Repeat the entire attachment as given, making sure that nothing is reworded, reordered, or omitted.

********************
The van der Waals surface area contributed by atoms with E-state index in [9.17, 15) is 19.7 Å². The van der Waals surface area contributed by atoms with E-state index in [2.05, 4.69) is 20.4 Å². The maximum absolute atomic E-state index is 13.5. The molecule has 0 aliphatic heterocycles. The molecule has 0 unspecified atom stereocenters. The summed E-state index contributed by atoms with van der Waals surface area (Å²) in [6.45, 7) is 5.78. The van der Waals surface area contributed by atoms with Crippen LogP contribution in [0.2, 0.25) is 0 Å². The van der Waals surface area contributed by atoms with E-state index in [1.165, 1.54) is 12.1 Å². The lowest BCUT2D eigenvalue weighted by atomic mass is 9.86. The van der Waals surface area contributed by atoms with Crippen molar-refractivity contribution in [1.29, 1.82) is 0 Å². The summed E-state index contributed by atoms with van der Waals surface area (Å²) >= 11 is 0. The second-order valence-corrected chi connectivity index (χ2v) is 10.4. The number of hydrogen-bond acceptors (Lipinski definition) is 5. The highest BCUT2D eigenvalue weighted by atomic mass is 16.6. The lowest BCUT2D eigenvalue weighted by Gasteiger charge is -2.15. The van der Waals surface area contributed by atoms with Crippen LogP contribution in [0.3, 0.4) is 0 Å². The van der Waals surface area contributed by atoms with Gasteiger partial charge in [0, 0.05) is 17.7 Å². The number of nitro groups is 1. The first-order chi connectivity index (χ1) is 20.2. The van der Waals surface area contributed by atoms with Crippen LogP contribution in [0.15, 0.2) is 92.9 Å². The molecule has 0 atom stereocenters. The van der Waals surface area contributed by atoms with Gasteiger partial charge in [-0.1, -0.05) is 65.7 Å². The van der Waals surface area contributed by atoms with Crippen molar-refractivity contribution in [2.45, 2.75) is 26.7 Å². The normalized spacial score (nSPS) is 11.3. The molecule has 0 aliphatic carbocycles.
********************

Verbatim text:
The van der Waals surface area contributed by atoms with E-state index in [9.17, 15) is 19.7 Å². The van der Waals surface area contributed by atoms with E-state index in [2.05, 4.69) is 20.4 Å². The maximum absolute atomic E-state index is 13.5. The molecule has 0 aliphatic heterocycles. The molecule has 0 unspecified atom stereocenters. The summed E-state index contributed by atoms with van der Waals surface area (Å²) in [6.45, 7) is 5.78. The van der Waals surface area contributed by atoms with Crippen LogP contribution in [0.2, 0.25) is 0 Å². The van der Waals surface area contributed by atoms with E-state index in [1.165, 1.54) is 12.1 Å². The lowest BCUT2D eigenvalue weighted by atomic mass is 9.86. The van der Waals surface area contributed by atoms with Crippen molar-refractivity contribution in [1.29, 1.82) is 0 Å². The summed E-state index contributed by atoms with van der Waals surface area (Å²) >= 11 is 0. The second-order valence-corrected chi connectivity index (χ2v) is 10.4. The number of hydrogen-bond acceptors (Lipinski definition) is 5. The highest BCUT2D eigenvalue weighted by atomic mass is 16.6. The lowest BCUT2D eigenvalue weighted by Gasteiger charge is -2.15. The van der Waals surface area contributed by atoms with Crippen LogP contribution in [0.3, 0.4) is 0 Å². The van der Waals surface area contributed by atoms with Gasteiger partial charge in [0, 0.05) is 17.7 Å². The number of nitro groups is 1. The first-order chi connectivity index (χ1) is 20.2. The van der Waals surface area contributed by atoms with Crippen LogP contribution in [0.15, 0.2) is 92.9 Å². The molecule has 0 atom stereocenters. The van der Waals surface area contributed by atoms with Gasteiger partial charge in [-0.1, -0.05) is 65.7 Å². The van der Waals surface area contributed by atoms with Crippen molar-refractivity contribution in [2.45, 2.75) is 26.7 Å². The normalized spacial score (nSPS) is 11.3. The molecule has 0 aliphatic carbocycles.